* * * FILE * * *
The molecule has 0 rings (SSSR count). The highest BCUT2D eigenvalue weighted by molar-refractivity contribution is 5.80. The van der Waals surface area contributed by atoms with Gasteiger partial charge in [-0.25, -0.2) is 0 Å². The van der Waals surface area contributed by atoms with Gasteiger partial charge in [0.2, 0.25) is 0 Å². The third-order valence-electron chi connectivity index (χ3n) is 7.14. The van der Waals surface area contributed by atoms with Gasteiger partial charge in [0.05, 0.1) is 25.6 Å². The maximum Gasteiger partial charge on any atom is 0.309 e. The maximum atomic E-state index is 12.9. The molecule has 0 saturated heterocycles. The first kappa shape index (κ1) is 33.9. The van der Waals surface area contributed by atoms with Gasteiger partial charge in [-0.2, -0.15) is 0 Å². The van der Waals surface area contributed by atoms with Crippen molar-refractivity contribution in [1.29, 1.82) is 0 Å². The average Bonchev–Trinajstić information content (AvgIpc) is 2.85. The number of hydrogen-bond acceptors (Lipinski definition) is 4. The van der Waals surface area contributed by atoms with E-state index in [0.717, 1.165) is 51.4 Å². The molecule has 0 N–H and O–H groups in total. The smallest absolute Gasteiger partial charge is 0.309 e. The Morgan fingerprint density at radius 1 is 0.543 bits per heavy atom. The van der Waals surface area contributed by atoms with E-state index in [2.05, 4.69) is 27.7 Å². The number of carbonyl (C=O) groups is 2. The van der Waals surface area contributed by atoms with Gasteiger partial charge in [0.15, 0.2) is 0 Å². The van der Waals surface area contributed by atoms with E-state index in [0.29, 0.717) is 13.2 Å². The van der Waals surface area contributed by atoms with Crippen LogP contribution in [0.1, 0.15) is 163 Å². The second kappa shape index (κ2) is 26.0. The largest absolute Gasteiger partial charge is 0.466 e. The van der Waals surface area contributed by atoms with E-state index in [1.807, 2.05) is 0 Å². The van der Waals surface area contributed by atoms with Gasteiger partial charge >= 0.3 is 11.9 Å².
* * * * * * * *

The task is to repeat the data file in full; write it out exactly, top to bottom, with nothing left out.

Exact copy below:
The molecule has 0 rings (SSSR count). The highest BCUT2D eigenvalue weighted by molar-refractivity contribution is 5.80. The van der Waals surface area contributed by atoms with Gasteiger partial charge in [-0.25, -0.2) is 0 Å². The van der Waals surface area contributed by atoms with Gasteiger partial charge in [0.2, 0.25) is 0 Å². The third-order valence-electron chi connectivity index (χ3n) is 7.14. The van der Waals surface area contributed by atoms with Gasteiger partial charge in [0.05, 0.1) is 25.6 Å². The maximum Gasteiger partial charge on any atom is 0.309 e. The maximum atomic E-state index is 12.9. The molecule has 0 saturated heterocycles. The first kappa shape index (κ1) is 33.9. The van der Waals surface area contributed by atoms with Gasteiger partial charge in [-0.2, -0.15) is 0 Å². The van der Waals surface area contributed by atoms with Crippen molar-refractivity contribution in [1.29, 1.82) is 0 Å². The average Bonchev–Trinajstić information content (AvgIpc) is 2.85. The number of hydrogen-bond acceptors (Lipinski definition) is 4. The van der Waals surface area contributed by atoms with E-state index in [0.717, 1.165) is 51.4 Å². The molecule has 0 N–H and O–H groups in total. The smallest absolute Gasteiger partial charge is 0.309 e. The Morgan fingerprint density at radius 1 is 0.543 bits per heavy atom. The van der Waals surface area contributed by atoms with E-state index in [2.05, 4.69) is 27.7 Å². The number of carbonyl (C=O) groups is 2. The van der Waals surface area contributed by atoms with Gasteiger partial charge in [0.15, 0.2) is 0 Å². The van der Waals surface area contributed by atoms with E-state index in [0.29, 0.717) is 13.2 Å². The van der Waals surface area contributed by atoms with Crippen LogP contribution in [0.1, 0.15) is 163 Å². The second kappa shape index (κ2) is 26.0. The largest absolute Gasteiger partial charge is 0.466 e. The van der Waals surface area contributed by atoms with E-state index in [1.807, 2.05) is 0 Å². The van der Waals surface area contributed by atoms with Gasteiger partial charge >= 0.3 is 11.9 Å².